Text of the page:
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Chapter 15 semaphore issue?

First question:
Concerning the Renderer “draw” routine in Chap 15 of Metal Tutorials, beginning with a semaphore.wait. I’m looking more at the sample code than the book. (The only mentions of semaphore in the book are on pages 438 and page 441).

If any error occurs, the “draw” routine exits without a requisite semaphore.signal (as occurs in the completion routine). I believe this effectively hangs the app for good – ie. in the case that any temporary error occurs.

Should not all the early “return” situations from the draw function also signal the semaphore?

Second question:
This same code creates a weak reference to the semaphore just before the completion handler runs (“weak var set = semaphore”). Based on what I see in WWDC2016 Video #603 “Adopting Metal, Part 2” (@31:30) this is not the suggested way to reference a semaphore within a completion handler.

Which is the accepted way of doing things?

Great work, folks!

I am not sure what other errors could happen except those already handled by the guard statements inside the render loop. Can you provide an example of such error? As for the completion handler, that is exactly its purpose: to prevent thread blocking. The command buffer calls a completion handler with a signal command inside and then the command buffer is committed. When the GPU finishes work, the signal is sent and the held resource is freed. Using the weak keyword is the correct way of doing it. If you look at the latest Apple sample code, they are also capturing a reference before the completion handler/block.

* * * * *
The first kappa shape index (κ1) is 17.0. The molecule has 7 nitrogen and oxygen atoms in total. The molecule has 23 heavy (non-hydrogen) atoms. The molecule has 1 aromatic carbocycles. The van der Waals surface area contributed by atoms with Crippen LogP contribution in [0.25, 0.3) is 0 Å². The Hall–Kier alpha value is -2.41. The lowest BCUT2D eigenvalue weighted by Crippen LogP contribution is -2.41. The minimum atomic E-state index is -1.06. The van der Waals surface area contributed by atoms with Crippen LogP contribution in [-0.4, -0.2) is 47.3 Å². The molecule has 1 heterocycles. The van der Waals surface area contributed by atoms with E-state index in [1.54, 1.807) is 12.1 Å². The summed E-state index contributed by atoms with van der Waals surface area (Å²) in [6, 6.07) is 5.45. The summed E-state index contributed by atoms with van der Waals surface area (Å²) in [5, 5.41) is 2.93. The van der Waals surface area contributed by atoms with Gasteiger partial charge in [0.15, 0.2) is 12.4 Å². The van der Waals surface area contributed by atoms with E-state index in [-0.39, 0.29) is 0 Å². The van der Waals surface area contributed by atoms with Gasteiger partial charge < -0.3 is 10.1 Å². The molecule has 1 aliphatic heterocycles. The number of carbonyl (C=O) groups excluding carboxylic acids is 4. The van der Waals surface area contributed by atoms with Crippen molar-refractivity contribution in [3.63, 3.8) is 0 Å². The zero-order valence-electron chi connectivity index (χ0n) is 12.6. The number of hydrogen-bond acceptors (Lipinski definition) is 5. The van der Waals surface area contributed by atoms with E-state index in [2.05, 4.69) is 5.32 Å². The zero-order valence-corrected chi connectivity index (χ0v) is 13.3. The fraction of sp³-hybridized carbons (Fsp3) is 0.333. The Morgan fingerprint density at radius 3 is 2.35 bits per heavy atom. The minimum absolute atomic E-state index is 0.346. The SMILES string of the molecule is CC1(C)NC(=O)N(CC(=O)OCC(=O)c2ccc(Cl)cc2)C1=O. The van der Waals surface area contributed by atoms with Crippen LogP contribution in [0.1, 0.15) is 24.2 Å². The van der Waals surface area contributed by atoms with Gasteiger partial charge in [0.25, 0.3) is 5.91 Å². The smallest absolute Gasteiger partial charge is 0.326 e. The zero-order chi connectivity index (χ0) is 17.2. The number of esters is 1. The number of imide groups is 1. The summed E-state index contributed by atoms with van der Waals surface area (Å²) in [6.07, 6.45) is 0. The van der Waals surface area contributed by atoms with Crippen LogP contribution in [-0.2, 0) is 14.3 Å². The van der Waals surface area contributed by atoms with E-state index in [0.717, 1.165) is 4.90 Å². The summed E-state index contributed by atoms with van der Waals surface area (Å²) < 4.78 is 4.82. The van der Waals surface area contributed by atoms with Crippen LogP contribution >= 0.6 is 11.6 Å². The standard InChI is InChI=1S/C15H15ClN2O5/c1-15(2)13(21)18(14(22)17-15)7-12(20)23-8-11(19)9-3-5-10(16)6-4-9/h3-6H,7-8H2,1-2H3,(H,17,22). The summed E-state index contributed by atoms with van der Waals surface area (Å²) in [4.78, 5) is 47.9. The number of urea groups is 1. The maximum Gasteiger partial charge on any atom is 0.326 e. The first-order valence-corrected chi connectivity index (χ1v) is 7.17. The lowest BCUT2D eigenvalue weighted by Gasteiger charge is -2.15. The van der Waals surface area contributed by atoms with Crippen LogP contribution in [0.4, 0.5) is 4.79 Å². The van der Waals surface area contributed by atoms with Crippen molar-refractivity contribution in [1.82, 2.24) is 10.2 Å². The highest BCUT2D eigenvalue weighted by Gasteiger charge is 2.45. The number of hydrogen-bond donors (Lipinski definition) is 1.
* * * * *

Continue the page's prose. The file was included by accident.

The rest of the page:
Thanks for the kind words and for your feedback! :slightly_smiling_face:

If each of those “bailing” return statements had a semaphore.signal ahead of it, then a subsequent render attempt wouldn’t automatically hang at the semaphore.signal code.

However, the way the code is written, a single error (ever) in this render loop will hang the app for good as that semaphore will now always be waiting.

I am still not sure how that could ever happen. Maybe if you provided an example… are you able to ever get into that situation?

I can’t think of one, but surely there’d be instances where those guard statements will cause the draw function to abort (otherwise, why put them in?) – and if that’s the case, then the app will hang with an unbalanced semaphore.

Did you get a chance to look at the Apple sample code I linked? I believe they do it the same way we did.

Yes I did look at Apple’s code; they do the semaphore.wait at the top of the render and the semaphore.signal in the completion handler. There is no other relevant code; if the completion handler never runs, though, it makes sense to signal the semaphore manually in the event that one ‘bails’ on the render.

I believe the completion handler is guaranteed to run when the command buffer finishes its work.